Last month brought some hopeful news on the subject of antibiotic resistance. A paper published in Nature on June 26 described the isolation of a fungal compound that restored the antibiotic sensitivity of carbapenem-resistant enterobacteria. An editorial accompanying the paper took encouragement from the article–considering it a sign that the well of potential sources of new antimicrobial agents, and agents that inhibit resistance mechanisms, is not yet dry:
But the reservoir of natural products with the potential to act as antibacterial drugs has not yet been exhausted. In contrast to general thinking by drug companies, screening for such products may well still have a bright future” Nature News and Views: “Antibiotic resistance: To the rescue of old drugs” Meziane-Cherif & Courvalin, Nature 510, 477–478.
The emergence of bacteria that are resistant to antibiotics has been an object lesson in the relentlessness of natural selection; the moment a new antibiotic is developed and introduced, the countdown to the emergence of resistance begins. The race to keep the one step ahead of emerging resistance mechanisms has been going on since antibiotics were first introduced.
The history of the development of penicillin and related antibiotics is both an illustration of the ingenuity of scientists and of the never-ending nature of this battle with emerging resistance. The Nature paper is the latest installment in that story.
Beta-lactam antibiotics (Penicillin and its derivatives such as cephalosporins, monobactams and carbapenems) are so named because they all contain a beta-lactam ring structure. This structure is key to their mechanism of action, which is to disrupt synthesis of the bacterial cell wall. As each new generation of drugs has been introduced, resistance has faithfully followed. Resistance to beta-lactam antibiotics occurs when the target bacteria produce a beta-lactamase enzyme, which hydrolyzes and destroys the beta lactam ring structure and inactivates the antibiotic.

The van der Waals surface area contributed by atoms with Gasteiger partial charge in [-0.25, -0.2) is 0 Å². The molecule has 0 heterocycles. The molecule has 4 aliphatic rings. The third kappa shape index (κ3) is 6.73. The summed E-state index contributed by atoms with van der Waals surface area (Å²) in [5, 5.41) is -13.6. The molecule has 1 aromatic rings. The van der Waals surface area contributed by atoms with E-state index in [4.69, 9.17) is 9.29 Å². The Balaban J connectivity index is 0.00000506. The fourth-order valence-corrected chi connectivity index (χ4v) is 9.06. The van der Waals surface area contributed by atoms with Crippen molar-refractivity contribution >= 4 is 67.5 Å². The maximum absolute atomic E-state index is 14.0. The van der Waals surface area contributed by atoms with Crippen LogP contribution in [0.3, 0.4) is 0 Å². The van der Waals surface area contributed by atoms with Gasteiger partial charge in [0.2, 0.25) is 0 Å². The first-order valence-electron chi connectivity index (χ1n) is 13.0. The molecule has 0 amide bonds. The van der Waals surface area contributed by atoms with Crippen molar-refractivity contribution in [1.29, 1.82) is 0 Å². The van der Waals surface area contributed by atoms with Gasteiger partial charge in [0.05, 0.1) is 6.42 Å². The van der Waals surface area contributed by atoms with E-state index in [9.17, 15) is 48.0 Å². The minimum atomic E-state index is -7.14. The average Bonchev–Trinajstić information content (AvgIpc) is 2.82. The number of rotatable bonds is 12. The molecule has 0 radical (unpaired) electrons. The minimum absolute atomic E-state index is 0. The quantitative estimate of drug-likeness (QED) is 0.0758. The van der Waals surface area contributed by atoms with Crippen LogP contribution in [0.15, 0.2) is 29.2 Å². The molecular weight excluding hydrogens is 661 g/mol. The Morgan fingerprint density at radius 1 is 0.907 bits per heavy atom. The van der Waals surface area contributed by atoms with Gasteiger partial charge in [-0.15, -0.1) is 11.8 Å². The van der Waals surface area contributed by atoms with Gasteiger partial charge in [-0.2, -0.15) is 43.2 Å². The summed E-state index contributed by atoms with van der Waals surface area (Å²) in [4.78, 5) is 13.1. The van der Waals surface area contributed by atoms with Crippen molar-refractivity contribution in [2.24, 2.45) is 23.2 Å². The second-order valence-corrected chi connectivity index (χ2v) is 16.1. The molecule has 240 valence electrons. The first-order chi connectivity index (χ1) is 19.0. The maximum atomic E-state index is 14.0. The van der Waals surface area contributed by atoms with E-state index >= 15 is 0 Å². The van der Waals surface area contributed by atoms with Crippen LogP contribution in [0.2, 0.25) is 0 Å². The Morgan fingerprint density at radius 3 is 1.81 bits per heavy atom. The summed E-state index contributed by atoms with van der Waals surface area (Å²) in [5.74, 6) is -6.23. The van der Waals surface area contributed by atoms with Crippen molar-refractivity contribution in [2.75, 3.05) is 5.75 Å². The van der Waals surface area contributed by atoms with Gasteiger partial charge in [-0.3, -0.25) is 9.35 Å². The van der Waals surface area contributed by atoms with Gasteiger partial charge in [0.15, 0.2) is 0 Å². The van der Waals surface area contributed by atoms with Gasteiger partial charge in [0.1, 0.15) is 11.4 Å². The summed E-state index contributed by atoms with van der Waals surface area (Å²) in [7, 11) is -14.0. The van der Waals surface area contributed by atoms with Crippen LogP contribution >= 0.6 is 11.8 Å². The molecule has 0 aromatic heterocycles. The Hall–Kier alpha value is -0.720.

One strategy to overcome this type of resistance is to continually develop new compounds that are not susceptible to the action of known beta lactamases. This has led to the development of many generations of beta-lactam antibiotics with varying structures and different tolerances to existing beta-lactamases. Use of these new variants has turn been accompanied by the eventual development of resistance to each type of drug—-usually by the emergence of new beta-lactamases. The introduction to the Nature paper makes the point that, until recently, carbapenem resistance was not a significant problem and so carbapenems have been used as a drug of last resort for multidrug-resistant enterobacterial infections. This makes the emergence of resistance an urgent problem.
A second strategy to overcome resistance is the use of combination therapies involving both an antibiotic and an inhibitor that destroys or blocks the action of the resistance mechanism. One successful example of this is the use of amoxicillin with clavulanic acid—a compound that competitively binds to the active site of the beta lactamase enzyme, preventing it from binding to and cleaving the antibiotic. Carbapenemases, beta lactamases that inactivate carbapenems and confer resistance to them, fall into two categories: serine carbapenemases, which contain serine at the active site, and metallo-carbapenemases, which contain zinc at the active site. Drugs that inhibit serine carbapenemases exist, but until now no inhibitors of metallo-carbapenemases have been identified.
The June 26 Nature paper describes isolation of a fungal compound, aspergillomarasmine, the first compound to be identified that inhibits the activity of metallo-carbapenemases. Aspergillomarasmin was identified by screening products extracted from soil microorganisms against an engineered carbapenem-resistant E. coli strain. Upon purification, aspergillomarasmine was shown to be effective in restoring the sensitivity of resistant Enterobacteriaceae, Acinetobacter and Pseudomonas species to the antibiotic. The authors went on to show that treatment with a combination of a carbapenem antibiotic and aspergillomarasmine was effective in preventing lethality in mice infected with resistant Klebsiella pneumoniae.
In their conclusion, the authors state:
In combination with a beta-lactam antibiotic such as meropenem as we show here, resistance can be overcome and antibiotic activity fully restored. AMA (or semi-synthetic derivatives) is therefore an excellent lead for an antibiotic adjuvant co-therapy to address the recent emergence of metallo-beta lactamases in the clinic.
It’s good news that there are still options like this out there, waiting to be discovered, understood and applied.
Here’s the paper:
King, A., Reid-Yu, S., Wang, W., King, D., De Pascale, G., Strynadka, N., Walsh, T., Coombes, B., & Wright, G. (2014). Aspergillomarasmine A overcomes metallo-β-lactamase antibiotic resistance Nature, 510 (7506), 503-506 DOI: 10.1038/nature13445